AN EIGHTEENTH-CENTURY MAP PIRACY
By David Stoker
Thomas Chubb, when writing an account of James Corbridge's map of Norfolk and Suffolk, noted that there appeared to have been a grievance between this surveyor and the bookseller William Chase in 1735.1 The reasons for this grievance are apparent from an exchange of open letters in the Norwich press which was not noted by Chubb and which provides interesting information relating to map publishing in the eighteenth century.
James Corbridge, who originated in Newcastle-upon-Tyne and worked subsequently in Devon, appears to have begun his career as a land surveyor and map publisher in Norfolk with the publication of a prospect of Great Yarmouth in 1726 and a particularly fine plan of Norwich in 1727 which included engravings of all churches and other important buildings in the City.2 These ventures were obviously a financial success and so the following year Corbridge began to advertise for subscriptions for a full-scale survey and publication of a map of the county.3 Hitherto, attempts at mapping Norfolk had been inaccurate and mostly derived one from another. Corbridge however, started completely afresh and, together with a team of helpers, he set about a scientific survey. The result was a really splendid map, published in the autumn of 1730, and which for the first time included the villages of Yelverton and Stoke Holy Cross in their correct positions.4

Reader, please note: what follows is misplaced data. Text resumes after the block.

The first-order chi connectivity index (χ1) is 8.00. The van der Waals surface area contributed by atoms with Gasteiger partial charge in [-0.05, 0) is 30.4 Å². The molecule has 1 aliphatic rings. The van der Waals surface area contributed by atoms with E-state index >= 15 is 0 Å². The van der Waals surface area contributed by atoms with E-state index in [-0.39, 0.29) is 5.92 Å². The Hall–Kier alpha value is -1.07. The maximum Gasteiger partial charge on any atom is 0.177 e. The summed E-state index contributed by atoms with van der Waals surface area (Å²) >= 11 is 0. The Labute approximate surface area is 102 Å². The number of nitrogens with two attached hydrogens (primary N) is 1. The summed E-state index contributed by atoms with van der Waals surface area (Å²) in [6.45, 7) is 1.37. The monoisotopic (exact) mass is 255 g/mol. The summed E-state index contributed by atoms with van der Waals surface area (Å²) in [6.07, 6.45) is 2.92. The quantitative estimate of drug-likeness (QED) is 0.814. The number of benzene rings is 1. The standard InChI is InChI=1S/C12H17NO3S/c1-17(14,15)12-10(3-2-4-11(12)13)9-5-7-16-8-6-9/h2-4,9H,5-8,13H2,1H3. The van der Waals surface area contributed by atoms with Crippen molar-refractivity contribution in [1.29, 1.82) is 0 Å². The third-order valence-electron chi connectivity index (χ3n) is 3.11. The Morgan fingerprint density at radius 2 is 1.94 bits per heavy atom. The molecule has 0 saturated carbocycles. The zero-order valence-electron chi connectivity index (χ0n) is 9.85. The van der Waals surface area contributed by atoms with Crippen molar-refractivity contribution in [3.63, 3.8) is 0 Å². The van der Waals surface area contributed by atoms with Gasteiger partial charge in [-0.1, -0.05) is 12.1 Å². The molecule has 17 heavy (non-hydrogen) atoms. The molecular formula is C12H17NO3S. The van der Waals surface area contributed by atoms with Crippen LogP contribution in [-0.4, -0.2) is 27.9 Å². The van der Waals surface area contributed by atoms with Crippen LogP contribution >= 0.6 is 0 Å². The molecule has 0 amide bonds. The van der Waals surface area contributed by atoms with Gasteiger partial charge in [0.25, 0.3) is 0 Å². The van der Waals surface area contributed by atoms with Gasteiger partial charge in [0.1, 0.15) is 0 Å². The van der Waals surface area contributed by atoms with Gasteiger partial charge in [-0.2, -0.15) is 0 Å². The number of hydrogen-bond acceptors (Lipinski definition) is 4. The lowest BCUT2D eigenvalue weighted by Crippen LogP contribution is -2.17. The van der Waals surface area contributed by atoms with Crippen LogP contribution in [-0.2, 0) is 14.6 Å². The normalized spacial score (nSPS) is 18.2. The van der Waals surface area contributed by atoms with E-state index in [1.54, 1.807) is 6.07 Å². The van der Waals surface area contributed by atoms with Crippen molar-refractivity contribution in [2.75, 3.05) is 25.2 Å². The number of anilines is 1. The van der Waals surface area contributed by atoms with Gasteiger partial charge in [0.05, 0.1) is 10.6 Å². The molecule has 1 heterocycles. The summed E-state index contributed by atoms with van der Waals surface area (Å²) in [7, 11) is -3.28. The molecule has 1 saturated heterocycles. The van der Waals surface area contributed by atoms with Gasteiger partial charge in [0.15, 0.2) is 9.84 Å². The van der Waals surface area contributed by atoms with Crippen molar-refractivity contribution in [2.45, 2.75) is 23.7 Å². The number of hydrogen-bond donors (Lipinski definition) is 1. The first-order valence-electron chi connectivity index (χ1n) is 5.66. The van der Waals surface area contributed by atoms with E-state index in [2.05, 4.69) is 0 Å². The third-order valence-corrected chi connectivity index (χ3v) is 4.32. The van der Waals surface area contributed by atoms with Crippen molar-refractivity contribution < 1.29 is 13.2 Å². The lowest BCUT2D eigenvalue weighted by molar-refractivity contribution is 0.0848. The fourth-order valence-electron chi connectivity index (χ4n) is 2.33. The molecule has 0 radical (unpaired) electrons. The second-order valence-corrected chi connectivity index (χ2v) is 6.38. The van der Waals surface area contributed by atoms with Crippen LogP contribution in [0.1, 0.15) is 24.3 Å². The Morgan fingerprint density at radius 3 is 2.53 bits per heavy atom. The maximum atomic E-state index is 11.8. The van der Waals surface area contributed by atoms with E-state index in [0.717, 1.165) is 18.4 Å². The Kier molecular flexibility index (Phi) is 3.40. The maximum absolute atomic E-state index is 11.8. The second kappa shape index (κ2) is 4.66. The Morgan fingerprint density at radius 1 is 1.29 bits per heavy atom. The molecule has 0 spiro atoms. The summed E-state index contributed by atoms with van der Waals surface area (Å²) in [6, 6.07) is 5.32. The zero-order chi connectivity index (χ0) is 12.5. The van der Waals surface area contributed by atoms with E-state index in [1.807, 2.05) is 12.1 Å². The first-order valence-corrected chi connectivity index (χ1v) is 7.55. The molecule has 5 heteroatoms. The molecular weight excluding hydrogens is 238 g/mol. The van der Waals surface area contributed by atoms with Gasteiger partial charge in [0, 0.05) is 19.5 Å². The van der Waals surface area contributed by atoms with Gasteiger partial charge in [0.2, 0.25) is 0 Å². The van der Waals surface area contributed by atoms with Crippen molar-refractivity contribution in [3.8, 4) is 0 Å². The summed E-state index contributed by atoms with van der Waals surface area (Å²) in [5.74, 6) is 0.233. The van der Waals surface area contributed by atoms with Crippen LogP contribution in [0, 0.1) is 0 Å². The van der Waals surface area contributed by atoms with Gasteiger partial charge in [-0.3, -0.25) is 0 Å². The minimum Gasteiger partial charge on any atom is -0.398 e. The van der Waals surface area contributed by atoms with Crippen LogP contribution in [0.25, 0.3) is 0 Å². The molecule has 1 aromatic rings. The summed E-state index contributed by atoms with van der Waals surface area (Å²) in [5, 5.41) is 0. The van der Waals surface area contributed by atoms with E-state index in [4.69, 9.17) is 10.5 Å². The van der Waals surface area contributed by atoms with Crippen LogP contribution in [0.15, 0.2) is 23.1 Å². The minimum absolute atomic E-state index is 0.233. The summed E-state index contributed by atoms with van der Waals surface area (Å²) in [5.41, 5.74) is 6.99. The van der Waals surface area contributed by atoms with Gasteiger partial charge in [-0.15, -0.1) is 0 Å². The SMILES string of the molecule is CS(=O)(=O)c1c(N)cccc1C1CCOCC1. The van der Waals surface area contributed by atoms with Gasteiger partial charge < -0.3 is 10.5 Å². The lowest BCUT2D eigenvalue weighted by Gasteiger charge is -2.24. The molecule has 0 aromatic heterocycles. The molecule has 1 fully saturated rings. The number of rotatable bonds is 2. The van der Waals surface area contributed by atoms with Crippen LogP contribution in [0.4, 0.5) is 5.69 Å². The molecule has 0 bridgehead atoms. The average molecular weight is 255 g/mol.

Two Norwich booksellers, William Chase and Thomas Goddard, watched Corbridge's enterprise with interest.' Both men were always looking for opportunities to make money, and neither of them was troubled with many scruples, and so they resolved to publish a pirated edition of Corbridge's map. A cheaper, new and accurate map of the county of Norfolk', was therefore advertised in October 1730 as 'now engraving and will speedily be published'.5 However, it must have soon become apparent to the booksellers that whereas the work necessary to produce their map was only a fraction of that undertaken by Corbridge, there would nevertheless be a delay of several months before their rival version was ready for sale. In the meantime the original publication was enjoying fairly good sales.
Chase and Goddard therefore attempted to slow down the sales of Corbridge's map while waiting for their own cheaper version to become available. They did this by accusing Corbridge of the same faults in his map, which had existed in earlier maps of Norfolk. They attempted to cast doubts among the literate population of Norwich by persuading one of Corbridge's assistants to write to Chase's newspaper, the Norwich Mercury, claiming that the map was both inaccurate and really only a derivation of earlier surveys.6 The assistant in question was a man with the unlikely name or soubriquet of Thermometer Elinett, who had apparently developed a grudge against his former employer and so was in a good position to make accusations. When Elinett's letter appeared in the Norwich Mercury, Corbridge's case was immediately taken up by the rival newspaper proprietor Henry Crossgrove, who allowed the surveyor to give his own reply in a very long piece published in the anonymous letter from another of Corbridge's assistants, is of considerable interest.7